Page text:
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**These are excerpts and elaborations from my book "The Nature of Consciousness"**

A very powerful argument in
favor of common sense is that logical reasoning alone would be utterly
impossible. Classical Logic deduces all
that is possible from all that is available, but in the real world the amount
of information that is available is infinite: the domain must be somehow
artificially “closed” to be able to do any reasoning at all. And this can be
achieved in a number of ways: the “closed-world assumption” (all relations relevant
to the problem are mentioned in the problem statement), “circumscription”
(which extends the closed-world assumption to “non-ground” formulas as well,
i.e. assumes that as few objects as possible have a given property), “default”
theory (all members of a class have all the properties characteristic of the
class if it is not otherwise specified).
For example, a form of default theory allows us to make use of notions
such as “birds fly” in our daily lives. It is obviously not true that all birds
fly (think of penguins), but that statement is still very useful for practical
purposes. And, in a sense, it is true, even if, in an absolute sense, it is not
true. It is “plausible” to claim that birds fly (unless they are penguins). At the same time, common sense
reasoning introduces new problems in the realm of Logic. For example, John
McCarthy's "frame problem”: it is not possible to represent what does
“not” change in the universe as a result of an action, because there is always
an infinite set of things that do not change. What is really important to know
about the new state of the universe, after an action has been performed? Most likely, the position of the stars has
not changed, my name has not changed, the color of my socks has not changed,
Italy’s borders have not changed, etc. Nevertheless, any reasoning system,
including our mind, must know what has changed before it can calculate the next
move. A reasoning system must continuously update its model of the world, but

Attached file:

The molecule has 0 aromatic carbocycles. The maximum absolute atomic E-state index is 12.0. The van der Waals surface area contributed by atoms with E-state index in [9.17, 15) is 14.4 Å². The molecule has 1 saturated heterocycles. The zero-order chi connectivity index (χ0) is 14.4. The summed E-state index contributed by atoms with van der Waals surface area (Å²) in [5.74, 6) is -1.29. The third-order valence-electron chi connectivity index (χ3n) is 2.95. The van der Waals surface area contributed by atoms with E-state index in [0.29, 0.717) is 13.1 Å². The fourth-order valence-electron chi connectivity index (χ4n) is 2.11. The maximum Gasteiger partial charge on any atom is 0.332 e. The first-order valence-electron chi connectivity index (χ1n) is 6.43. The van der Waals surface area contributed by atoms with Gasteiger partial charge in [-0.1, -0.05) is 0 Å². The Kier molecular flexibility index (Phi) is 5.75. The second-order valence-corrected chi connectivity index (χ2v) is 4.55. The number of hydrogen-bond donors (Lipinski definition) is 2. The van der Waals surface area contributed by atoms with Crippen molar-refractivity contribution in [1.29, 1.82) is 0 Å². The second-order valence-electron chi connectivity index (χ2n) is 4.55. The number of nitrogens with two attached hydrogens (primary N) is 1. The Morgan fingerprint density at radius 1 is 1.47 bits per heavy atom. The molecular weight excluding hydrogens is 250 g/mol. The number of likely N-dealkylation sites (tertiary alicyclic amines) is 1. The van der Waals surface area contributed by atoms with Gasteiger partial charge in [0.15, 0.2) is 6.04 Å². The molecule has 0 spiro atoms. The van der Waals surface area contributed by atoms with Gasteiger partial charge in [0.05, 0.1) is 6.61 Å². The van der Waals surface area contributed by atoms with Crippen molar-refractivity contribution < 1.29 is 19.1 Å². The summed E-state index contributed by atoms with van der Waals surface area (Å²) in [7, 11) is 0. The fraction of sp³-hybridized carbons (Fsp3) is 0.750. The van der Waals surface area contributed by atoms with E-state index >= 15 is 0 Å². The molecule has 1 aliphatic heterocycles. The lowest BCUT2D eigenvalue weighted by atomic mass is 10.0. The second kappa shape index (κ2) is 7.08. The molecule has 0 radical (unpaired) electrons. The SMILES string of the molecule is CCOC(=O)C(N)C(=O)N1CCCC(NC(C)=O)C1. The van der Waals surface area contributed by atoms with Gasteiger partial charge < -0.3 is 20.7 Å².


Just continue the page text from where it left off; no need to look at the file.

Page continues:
McCarthy suggests that this is an
impossible task: how does our mind manage? Complementary paradoxes are
the "ramification problem" (infinite things change, because one can
go into greater and greater detail of description) and the "qualification
problem" (the number of preconditions to the execution of any action is
also infinite, as the number of
things that can go wrong is infinite).
Somehow we are only interested in things that change and that can affect future
actions (not just all things that change) and in things that are likely to go
wrong (not just all things that can go wrong). “Circumscription” (McCarthy’s solution to the frame problem) deals with default inference by
minimizing abnormality: an axiom that states what is abnormal is added to the
theory of what is. This reads as: the
objects that can be shown to have a certain property, from what is known of the
world, are all the objects that satisfy that property. Or: the only individuals
for which that property holds are those individuals for which it must
hold. (This definition involves a
second-order quantifier. Technically,
this is analogous to Frege's method of forming the
second-order definition of a set of axioms: such a definition allows both the
derivation of the original recursive axioms and an induction scheme stating
that nothing else satisfies those axioms). For similar reasons Raymond
Reiter introduced the
"closed-world axiom" (what is not true is false), or "negation
as failure to derive": if a formula cannot be proven using the premises,
then assume the formula's negation. In other words, everything that cannot be
proven to be true must be assumed to be false. His “Default Logic” employs the
following inference rule: "if A is true and it is consistent that B is
true, then assume that B is also true" (or "if a premise is true,
then the consequence is also true unless a condition contradicts what is
known"). Ultimately, these are all
tricks to account for how the mind can do any reasoning at all in the face of
the gigantic complexity that surrounds it. Back to the beginning of the chapter "Common Sense" | Back to the index of all chapters |